And that’s when I came upon it: Anastasia.
Don’t act like you don’t remember this 1997 classic or deny that you at 16 and your friends “accidentally” bought tickets to see it in theaters:
The story of the mysterious last princess of Russia complete with animation and the ever so historically accurate talking bat found itself being lost over the years among bigger budget Disney productions of talking toys, talking insects, talking cars, and even talking snowmen.
But that all changed this week when it was announced that Anastasia is coming to the Great White Way this Spring. Heart, and my bank account, don’t fail me now.
So, while everyone else is still trying to sell their organs to see Hamilton or risk going bankrupt for even a third balcony aisle seat for any Broadway production, get ready to channel your inner
teenager child for Anastasia on Broadway.
You know what best complements the sadness and despair of the Russian people at the turn of the twentieth century?
By decree of Putin, they must do this on the hour, every hour.
A catchy pop tune. Especially if that pop tune is sung by Richard Marx and Donna Lewis. Because whenever I think about Richard Marx, Communist Russia is the first thing that comes to mind. Obviously.
But if we have learned anything from musical cartoon features is that each one has that one “song.” The showstopper that sparks a pop singer remake, plays incessantly no matter where you go, weasels its way into your brain, and you find yourself unconsciously humming along during the most inopportune times – like a staff meeting. If you have no idea what I mean, start signing “Let It Go” and see what happens.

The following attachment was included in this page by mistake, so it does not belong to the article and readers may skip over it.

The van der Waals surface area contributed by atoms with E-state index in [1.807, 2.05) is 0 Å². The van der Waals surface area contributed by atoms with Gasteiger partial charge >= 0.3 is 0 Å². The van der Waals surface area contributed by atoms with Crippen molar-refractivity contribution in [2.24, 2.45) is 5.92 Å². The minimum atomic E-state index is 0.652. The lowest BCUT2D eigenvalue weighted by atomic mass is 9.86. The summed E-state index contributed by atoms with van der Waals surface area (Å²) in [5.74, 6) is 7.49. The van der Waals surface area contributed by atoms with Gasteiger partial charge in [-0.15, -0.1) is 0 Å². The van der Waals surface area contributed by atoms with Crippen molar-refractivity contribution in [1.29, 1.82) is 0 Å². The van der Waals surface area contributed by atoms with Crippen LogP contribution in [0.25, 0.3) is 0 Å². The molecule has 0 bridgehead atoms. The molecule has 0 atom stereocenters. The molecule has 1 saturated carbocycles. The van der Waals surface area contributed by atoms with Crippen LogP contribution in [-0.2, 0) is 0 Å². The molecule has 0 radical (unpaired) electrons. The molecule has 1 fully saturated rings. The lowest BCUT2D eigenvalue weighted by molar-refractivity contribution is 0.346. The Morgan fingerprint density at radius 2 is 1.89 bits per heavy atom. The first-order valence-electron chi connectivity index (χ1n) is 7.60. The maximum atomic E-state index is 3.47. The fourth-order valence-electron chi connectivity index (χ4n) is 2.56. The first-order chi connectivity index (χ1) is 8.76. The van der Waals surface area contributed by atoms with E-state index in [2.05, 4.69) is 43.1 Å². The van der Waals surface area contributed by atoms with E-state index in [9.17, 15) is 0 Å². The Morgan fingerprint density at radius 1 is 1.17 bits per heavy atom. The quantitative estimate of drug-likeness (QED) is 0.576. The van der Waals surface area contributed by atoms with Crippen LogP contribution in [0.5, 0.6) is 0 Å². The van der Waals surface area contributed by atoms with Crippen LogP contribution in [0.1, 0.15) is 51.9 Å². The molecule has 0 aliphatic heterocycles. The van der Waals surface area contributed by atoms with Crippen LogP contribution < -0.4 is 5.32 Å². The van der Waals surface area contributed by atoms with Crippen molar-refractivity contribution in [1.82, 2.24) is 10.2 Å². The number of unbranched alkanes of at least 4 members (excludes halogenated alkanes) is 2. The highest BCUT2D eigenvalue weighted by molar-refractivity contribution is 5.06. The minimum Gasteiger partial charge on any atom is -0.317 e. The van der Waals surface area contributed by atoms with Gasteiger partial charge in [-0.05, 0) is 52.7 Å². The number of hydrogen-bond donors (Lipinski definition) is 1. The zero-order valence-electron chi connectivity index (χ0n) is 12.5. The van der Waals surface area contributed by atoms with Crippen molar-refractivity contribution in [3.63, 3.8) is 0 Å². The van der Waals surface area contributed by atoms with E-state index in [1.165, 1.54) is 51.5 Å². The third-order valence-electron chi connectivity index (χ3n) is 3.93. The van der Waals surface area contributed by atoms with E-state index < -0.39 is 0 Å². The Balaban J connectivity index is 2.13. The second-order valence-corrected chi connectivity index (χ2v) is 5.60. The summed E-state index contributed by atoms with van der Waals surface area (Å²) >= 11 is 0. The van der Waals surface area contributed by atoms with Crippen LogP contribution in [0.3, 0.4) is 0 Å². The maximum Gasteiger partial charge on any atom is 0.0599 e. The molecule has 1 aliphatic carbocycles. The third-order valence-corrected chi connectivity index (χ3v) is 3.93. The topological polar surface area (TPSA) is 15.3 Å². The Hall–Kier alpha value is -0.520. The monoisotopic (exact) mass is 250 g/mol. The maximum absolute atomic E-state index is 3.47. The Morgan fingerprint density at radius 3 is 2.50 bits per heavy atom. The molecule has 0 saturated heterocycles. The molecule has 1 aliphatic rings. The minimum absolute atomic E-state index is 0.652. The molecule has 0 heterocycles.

You wish this would happen.
For Anastasia, it was “Journey to the Past,” a song that was destined to be performed on stage or at least at talent recitals across America.
The song lyrics read like an self affirmation approved by Oprah and placed on $20 mugs from her official store:
Heart, don’t fail me now!
Courage, don’t desert me!
Don’t turn back now that we’re here.
People always say
Life is full of choices.
No one ever mentions fear!
Or how the world can seem so vast
On a journey … to the past.
And who could forget the Aaliyah version complete with green screen graphics you now find in your iMovie app? Answer: pretty much anyone who doesn’t have a pop culture sponge of a mind.
Is there anyone else hoping that they have someone wearing coveralls and a fur coat for the Broadway production? No? Just me?
History Be Damned
Since the popularity of Hamilton, it only makes sense for there to be a rush to bring the life and times of historical figures to musical theater. But since no one liked my idea of Carrie Nation: A Wasted Nation, I guess Anastasia is fine.
But a few college world history classes later, I find that the real life version and the cartoon version of the last Romanov princess are just a tad bit off. Okay, make that so far off that if they were to show this in public school history classes, our students would be royally screwed.
Sorry to say that Rasputin, the film’s antagonist, wasn’t a decaying corpse living in purgatory trying to claim the Russian throne with the aid of a bat. I know. I’m disheartened by that, too. Also, the real Anastasia’s body was discovered, riddled by bullet holes and bayonet strikes. However, that doesn’t really translate well to a G rated movie or toy manufacturers unless your goal is to put your child through therapy until their 30s.
But the point of Anastasia isn’t to develop your knowledge of Russian history and wow your comrades at your next themed party: White Russians and Stroganoff. It was about finding who you really are and getting your happily ever after.
A dancing bat is just a bonus.